The name Sierra Leone was adapted from the Portuguese name for the country: Serra Leoa, who landed there in 1462. During the 1700s, Sierra Leone was an important centre of the transatlantic slave trade. Freed slaves founded the capital Freetown in 1791.

Sierra Leone became a British Crown Colony, which it remained until 1961. From 1991 to 2002 the country suffered greatly under a devastating rebel war.

Before the outbreak of war, corruption and mismanagement in the diamond sector was one of the main reasons why Sierra Leone became, according to UN figures, the poorest country in the world. With the breakdown of state structures and the effective suppression of civilian opposition through the one-party government, wide corridors were opened for trafficking of arms, ammunition and drugs, all of which eroded national/regional security and facilitated crime within the country and between Sierra Leone and Liberia and even Guinea.

Besides these internal tensions, the brutal civil war going on in neighbouring Liberia played an important role for the actual outbreak of fighting. Charles Taylor, a former president of Liberia sponsored the Revolutionary United Front (RUF) as a means of destabilising Sierra Leone. The RUF terrorised the entire country in order to overthrow the democratically elected president in 1997, ultimately they gained control of the diamond mines around Kono.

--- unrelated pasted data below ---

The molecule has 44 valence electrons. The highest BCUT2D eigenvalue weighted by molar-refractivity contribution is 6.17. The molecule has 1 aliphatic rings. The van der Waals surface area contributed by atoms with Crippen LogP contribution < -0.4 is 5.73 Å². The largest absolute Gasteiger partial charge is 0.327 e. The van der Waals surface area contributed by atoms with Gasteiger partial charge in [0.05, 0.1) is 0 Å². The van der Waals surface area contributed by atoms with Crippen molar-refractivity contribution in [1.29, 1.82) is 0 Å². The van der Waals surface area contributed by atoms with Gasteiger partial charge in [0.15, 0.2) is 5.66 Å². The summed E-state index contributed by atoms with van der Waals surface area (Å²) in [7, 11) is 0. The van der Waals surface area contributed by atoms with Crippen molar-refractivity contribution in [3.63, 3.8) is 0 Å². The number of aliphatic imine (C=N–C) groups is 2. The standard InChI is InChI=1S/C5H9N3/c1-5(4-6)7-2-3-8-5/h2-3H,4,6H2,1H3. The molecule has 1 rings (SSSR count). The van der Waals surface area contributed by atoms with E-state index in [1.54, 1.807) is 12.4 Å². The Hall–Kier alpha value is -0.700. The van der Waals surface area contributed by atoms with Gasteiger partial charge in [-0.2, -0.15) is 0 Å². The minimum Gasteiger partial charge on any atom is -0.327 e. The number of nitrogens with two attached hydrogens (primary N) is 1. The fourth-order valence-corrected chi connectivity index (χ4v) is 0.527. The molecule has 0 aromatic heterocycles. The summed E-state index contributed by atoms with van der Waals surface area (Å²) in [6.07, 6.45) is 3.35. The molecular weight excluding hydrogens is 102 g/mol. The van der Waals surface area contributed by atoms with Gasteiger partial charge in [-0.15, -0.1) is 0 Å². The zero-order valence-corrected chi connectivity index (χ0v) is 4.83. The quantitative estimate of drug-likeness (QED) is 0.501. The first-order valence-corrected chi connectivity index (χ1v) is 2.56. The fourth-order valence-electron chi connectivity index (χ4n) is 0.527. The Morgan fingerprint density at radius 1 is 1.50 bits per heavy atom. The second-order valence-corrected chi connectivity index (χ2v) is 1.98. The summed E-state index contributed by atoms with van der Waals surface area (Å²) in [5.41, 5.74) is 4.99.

After 10 months, the junta was driven away by ECOMOG-troops and the president was reintroduced. In July 1999, a peace accord was signed by President Ahmad Tejan Kabbah and the RUF-leader Foday Sankoh, followed by the biggest ever peacekeeping mission of UN-forces in the 1990s.

However, until 2002, when the war was officially declared to be over, the RUF continued to terrorise the people, and to destroy the economic and social infrastructure. The war left tens of thousands of people dead or, mutilated and over 2 million displaced. In the same year Ahmad Tejan Kabbah won a landslide victory in elections. His Sierra Leone People’s Party secured a majority in parliament. The last UN peacekeepers withdrew in December 2005, leaving full responsibility of security with domestic forces.

In March 2006 Liberian ex-president Charles Taylor was arrested in Nigeria and handed over to the war crimes court in Sierra Leone which indicted him. In June 2007 the war crimes trial against Taylor start in The Hague, where he stands accused of instigating atrocities in Sierra Leone.

In August 2007 Ernest Bai Koroma won the presidency and his All People’s Congress, formerly in opposition, won a majority in parliament.